Nope. This sentence is really akward for a non-native. Even the translation given by DL is not so correct, "unos cuantos" means "a few" and "quite a few"; did I say you that was akward?
Then, how do you know when the talker is saying one thing or the opposite? By the intonation. When you want to say "quite a few", you do a more empathic intonation.
Well, if you're reading a novel, or anything published, it'd likely be explained by the author. If it were just dialogue, it may be more tricky, but there's a good chance you could still figure it out from the context.
It's similar, but that would more likely be translated as "Ella tiene un número de amigos" or "Ella tiene varios amigos".
I'm not sure about the Spanish idioms, but in English "She has a number of friends" means that she has "some friends". She has enough to count, but nothing more definite about the quantity is intended.
I think "a number of ____" typically means that the quantity of whatever is being discussed is quite large, so I'm not sure "unos" would be the most precise translation. "Mucho" would probably be more appropriate.
The best translation of "unos cuantos" is "a few" ("some" also works). Just like in English "a few", the emphasis here is that it not none.
How does this compare to "pocos amigos"? In an earlier question, "pocos amigos" translated to "a few friends". So can "unos cuantos amigos" and "pocos amigos" both mean "a few friends"?
I'm guessing, but here's what I think: "unos cuantos amigos" would be in answer to the question, "Does she have ANY friends?" and "pocos amigos" would be the reply to "Does she have a lot of friends?" The emphasis is different, depending what you're comparing it to. Someone who's fluent--can you tell us if this is right?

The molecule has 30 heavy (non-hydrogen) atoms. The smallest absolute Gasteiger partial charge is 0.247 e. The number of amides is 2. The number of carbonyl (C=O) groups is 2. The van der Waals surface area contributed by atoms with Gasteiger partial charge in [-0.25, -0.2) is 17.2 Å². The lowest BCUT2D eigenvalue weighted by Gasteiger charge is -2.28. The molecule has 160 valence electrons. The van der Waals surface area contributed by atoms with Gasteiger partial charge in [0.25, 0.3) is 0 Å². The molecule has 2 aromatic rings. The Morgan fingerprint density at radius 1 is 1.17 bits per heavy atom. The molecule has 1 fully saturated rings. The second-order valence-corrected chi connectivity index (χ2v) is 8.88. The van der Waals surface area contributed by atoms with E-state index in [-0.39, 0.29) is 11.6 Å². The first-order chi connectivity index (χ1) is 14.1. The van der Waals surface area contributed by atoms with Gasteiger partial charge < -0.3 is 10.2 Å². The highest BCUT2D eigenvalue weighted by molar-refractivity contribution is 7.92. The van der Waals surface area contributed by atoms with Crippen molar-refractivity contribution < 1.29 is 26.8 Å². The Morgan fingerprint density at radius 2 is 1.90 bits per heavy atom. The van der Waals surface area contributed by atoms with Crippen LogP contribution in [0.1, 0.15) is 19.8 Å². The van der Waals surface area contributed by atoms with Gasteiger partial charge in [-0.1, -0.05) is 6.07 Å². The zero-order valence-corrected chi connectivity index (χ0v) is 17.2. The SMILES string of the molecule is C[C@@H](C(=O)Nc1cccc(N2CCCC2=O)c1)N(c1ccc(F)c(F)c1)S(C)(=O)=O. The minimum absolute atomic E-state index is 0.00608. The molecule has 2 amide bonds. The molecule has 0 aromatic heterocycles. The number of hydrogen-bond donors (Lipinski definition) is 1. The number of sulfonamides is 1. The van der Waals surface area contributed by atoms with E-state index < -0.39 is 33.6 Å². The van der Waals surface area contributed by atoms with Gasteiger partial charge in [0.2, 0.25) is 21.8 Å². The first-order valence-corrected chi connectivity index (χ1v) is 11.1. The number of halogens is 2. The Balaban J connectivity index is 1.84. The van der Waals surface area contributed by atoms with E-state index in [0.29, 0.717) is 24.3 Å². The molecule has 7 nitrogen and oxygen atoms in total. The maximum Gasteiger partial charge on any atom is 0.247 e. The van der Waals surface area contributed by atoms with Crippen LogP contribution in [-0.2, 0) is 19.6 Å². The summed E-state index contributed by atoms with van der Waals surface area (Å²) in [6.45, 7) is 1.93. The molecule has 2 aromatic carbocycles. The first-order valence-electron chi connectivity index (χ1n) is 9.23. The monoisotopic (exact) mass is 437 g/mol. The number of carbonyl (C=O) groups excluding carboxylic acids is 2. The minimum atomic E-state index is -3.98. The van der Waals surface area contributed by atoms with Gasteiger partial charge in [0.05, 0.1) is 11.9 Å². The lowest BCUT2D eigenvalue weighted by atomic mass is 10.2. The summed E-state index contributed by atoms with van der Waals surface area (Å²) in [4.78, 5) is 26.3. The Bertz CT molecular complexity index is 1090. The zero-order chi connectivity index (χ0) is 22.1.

unos cuantos is repetition at best, and contradictory at worse -
unos a few / cuantos many
so why was I supposed to have missed out' got'? I don't say 'I have got some friends' I say I have some friends'
"You can fool some of the people all of the time, all of the people some of the time, but not all of the people all of the time." Except if you are a politician. This "unos" tells me " more than one", ok, it's a few or some . "Cuantos" tells me " not counted, so there must be more than a few => "lots of" . But as I noted, it's a question of semantics, which is "dit-a-dat" depending on linguistic habits/idioms and such I've not yet familiar with in Spanish. Nor are all Spanish speakers either, I'm afraid...
based on the comments below, I believe my translation "she has quite some friends" should not have been rejected, isn't it ?
"She has quite some friends" doesn't sound right to me. If anything I would think you were implying something about the nature of her friends, rather than the number.
In English, you would use "quite a few" to mean a larger number than expected (I know--that's confusing, but it's true) but I would not use the term "quite some." Don't ask me why, but it is just not used that way. The previous commenter is right--"Quite some" would only be used to imply that the friends were exceptional in some way, not anything to do with their number. For example: She knows a prince and a president? She has quite some friends! Or possibly: He hangs out with druggies and derelicts. He has quite some friends.
Nice examples. Have a lingot. I do have some friends who are exceptional, and yet are not princes/presidents nor druggies/derelicts. :)